We think we see with our eyes. We don’t. We see with our expectations.
So I like Court Lurie’s art because there is no expectation of narrative or story structure. Narrative gets spooned to us all day long framing our view, pulling about our emotions, puppet-stringed by the story teller. Ourselves perhaps.
We don’t just “do the dishes” — we slog through dishes for the two hundredth time for our self-absorbed roommate, who only thinks of herself, just like when as a kid, latch key in hand, made supper and scrubbed through chores until the parents got home. Right now the dishes are little injustices we’ve hauled around through the timeline titled, “my life as a loner.” Suddenly a red plate goes crashing. Or a mug rage-tossed over the balcony. Leaving a pottery shard pattern on the sidewalk.
These implicit historical narratives wriggle into the everyday, drip and eddy around. Wordless tangles of old tapes playing almost inaudibly in the background. Stories about everything we do. If you start to get emotional about picking out your outfit, or why the stapler is missing, or why you have to pick up those legos again, or why your boss is mean to you — search for the narrative you are telling that colors the event, that nets around and crumples you into an emotional wad.
What if we “un-story?” What if the boss is a bitch, because the boss is a bitch. What if we pick up the legos, because we are picking up the legos. What if our actions and events are not representative of a multilayer narrative that started in vitro?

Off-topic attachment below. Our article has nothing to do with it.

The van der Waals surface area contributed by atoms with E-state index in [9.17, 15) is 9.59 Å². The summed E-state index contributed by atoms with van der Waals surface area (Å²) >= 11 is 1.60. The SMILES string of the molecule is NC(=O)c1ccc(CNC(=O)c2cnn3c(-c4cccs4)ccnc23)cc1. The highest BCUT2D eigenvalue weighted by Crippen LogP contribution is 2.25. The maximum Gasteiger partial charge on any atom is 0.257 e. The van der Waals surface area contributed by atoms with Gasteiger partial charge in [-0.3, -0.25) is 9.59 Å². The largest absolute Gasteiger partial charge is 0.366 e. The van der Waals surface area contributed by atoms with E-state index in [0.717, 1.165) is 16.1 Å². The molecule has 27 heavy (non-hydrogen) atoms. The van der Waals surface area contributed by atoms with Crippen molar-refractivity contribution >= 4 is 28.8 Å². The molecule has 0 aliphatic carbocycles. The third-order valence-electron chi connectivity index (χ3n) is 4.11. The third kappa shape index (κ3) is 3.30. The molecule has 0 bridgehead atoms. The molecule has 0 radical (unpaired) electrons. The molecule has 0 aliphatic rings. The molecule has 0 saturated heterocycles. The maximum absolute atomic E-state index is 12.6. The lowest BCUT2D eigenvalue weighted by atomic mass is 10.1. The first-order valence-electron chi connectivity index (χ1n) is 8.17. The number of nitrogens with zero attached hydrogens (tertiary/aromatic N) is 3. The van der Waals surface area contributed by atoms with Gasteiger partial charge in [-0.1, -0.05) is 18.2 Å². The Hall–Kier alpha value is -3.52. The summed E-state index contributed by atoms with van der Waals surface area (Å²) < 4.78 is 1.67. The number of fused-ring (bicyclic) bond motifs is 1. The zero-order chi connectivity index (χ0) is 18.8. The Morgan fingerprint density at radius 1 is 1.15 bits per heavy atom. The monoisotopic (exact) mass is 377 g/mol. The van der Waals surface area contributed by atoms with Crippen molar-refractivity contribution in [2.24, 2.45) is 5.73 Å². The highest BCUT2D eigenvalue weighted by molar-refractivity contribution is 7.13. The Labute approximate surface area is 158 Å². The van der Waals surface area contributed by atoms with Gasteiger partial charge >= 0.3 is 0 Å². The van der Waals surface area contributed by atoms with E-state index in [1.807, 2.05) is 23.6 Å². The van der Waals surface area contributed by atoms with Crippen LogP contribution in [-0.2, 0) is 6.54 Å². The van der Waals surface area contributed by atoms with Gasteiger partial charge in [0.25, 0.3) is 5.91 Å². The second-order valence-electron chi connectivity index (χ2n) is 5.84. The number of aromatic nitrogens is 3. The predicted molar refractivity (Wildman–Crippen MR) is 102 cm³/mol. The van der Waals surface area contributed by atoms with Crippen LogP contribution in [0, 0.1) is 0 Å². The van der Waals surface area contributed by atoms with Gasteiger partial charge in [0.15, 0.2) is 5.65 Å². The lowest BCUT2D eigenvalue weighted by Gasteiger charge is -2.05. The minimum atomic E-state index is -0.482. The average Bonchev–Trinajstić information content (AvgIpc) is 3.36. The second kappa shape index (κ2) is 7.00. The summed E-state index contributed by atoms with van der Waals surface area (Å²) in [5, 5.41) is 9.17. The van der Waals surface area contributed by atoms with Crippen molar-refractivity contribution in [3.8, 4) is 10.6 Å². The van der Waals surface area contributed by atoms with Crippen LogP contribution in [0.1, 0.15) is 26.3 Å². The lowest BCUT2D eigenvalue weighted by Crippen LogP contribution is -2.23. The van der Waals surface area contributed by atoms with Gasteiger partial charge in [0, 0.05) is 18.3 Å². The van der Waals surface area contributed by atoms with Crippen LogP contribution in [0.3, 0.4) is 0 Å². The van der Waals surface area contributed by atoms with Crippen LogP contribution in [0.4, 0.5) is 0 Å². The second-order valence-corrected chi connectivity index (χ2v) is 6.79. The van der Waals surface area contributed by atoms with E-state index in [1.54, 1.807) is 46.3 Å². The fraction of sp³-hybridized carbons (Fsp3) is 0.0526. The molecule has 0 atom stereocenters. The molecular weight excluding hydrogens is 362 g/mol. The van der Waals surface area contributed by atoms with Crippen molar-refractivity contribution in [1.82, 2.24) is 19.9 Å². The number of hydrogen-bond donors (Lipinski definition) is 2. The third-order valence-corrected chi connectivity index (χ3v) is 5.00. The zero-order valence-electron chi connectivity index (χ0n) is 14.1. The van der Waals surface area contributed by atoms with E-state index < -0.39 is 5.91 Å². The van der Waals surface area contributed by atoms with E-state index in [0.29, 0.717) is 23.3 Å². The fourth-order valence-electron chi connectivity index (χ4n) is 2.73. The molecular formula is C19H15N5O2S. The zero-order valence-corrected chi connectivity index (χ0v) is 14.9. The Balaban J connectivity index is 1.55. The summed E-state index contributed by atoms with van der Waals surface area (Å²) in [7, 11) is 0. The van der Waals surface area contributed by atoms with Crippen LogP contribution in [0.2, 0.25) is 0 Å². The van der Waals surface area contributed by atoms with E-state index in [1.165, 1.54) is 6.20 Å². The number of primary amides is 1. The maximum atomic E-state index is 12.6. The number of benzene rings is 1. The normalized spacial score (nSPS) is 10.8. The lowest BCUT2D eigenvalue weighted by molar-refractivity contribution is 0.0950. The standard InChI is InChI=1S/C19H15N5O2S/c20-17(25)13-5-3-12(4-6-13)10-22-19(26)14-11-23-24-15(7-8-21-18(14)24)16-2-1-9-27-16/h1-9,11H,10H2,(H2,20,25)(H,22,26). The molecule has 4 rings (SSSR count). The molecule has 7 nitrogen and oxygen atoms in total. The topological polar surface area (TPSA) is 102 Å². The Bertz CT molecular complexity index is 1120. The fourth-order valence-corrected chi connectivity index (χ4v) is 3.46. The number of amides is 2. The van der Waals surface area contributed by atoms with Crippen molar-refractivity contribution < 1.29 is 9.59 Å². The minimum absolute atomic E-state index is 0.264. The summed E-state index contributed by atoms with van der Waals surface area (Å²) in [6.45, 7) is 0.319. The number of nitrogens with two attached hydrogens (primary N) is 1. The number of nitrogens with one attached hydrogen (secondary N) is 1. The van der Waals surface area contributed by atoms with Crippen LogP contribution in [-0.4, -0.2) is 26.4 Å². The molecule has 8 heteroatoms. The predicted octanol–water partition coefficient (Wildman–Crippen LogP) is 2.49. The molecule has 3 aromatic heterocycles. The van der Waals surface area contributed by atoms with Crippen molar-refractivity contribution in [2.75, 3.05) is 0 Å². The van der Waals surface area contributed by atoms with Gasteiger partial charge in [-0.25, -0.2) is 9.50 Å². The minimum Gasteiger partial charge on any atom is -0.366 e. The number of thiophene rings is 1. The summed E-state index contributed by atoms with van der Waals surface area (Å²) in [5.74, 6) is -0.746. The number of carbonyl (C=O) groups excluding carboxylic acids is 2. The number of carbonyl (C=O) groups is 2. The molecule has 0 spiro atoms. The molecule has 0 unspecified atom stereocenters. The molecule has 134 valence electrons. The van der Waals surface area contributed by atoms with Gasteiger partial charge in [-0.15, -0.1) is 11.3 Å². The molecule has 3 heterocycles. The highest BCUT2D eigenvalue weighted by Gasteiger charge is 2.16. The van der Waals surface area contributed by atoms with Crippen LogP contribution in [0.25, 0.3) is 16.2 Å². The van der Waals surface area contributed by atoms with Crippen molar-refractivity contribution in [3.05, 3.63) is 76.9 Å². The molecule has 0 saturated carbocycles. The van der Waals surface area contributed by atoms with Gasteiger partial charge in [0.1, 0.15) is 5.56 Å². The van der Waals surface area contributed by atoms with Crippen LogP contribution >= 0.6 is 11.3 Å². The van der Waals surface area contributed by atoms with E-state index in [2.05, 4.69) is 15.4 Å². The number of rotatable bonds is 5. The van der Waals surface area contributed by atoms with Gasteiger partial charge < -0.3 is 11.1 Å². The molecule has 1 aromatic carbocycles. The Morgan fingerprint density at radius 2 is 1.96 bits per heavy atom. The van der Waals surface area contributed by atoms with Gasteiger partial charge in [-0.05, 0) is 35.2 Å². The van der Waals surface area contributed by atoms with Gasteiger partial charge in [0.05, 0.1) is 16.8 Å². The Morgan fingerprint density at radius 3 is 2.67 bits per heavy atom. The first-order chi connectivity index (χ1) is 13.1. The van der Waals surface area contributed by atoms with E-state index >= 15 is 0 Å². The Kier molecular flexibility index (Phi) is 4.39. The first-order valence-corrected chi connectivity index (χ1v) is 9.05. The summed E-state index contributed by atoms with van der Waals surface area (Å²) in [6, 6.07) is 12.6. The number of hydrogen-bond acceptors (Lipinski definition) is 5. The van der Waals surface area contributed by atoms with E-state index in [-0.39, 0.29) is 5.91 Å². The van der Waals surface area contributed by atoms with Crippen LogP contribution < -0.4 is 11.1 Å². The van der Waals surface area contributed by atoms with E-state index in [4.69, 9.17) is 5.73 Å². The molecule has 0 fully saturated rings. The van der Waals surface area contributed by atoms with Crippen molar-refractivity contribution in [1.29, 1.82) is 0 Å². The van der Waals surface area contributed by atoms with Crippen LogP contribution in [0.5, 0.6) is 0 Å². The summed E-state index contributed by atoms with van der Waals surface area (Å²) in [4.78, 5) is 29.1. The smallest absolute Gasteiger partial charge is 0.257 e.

If the roommate is a lazy ass-moocher, kick ’em to the curb. Lose the roommate, lose the self story.
Pick up a Court Lurie at the Russell Collection, April 6 – May 5, 2013.
Definitely a better roommate, but doesn’t do dishes either.
(First in a series of three ghost stories)
He married her in candlelight. A silver ribbon round her neck. Their love in flame. And the house and the cars and kids and the silver ribbon never left her neck. Silked velvet ribbon. Crushed in places, held high on her neck with a clasp of bone. He knew because he studied that ribbon, over coffee, over date night, over her making love. He could tell its everly crease and how the light softened over edge.
Him asking her, take it off.
“You’ll be sorry.” She says. Sometimes hazeleye laughing, sometimes eyes in storm.
Times he demanded, angry. Blood shot through eyes.
“You’ll be sorry,” clear grey tears. Fall like hourglass seconds.
PTA meetings go by, and the days. Going by. And cereal bowls rotate through the sink. He watches her ribbon to plot and scheme against it. This ribbon, a steel rebellion against him. He must have it.
Take it off – the years of denial crush in his throat.
“You’ll be sorry.” Her eyes pearl.
And the clouds hang dead, pale shroud the bulging moon. The branches scrape, scrape against night fall. Across the bed her breath rhythms the universe and he reaches. Reaches across to pull the clasp and her eyelash quivers,
The ribbon limp in his fingers.
A long sigh
as her head
the night hush whisper y o u’ l l b e s o r r y
Her soft lips vanish into burgundy dark.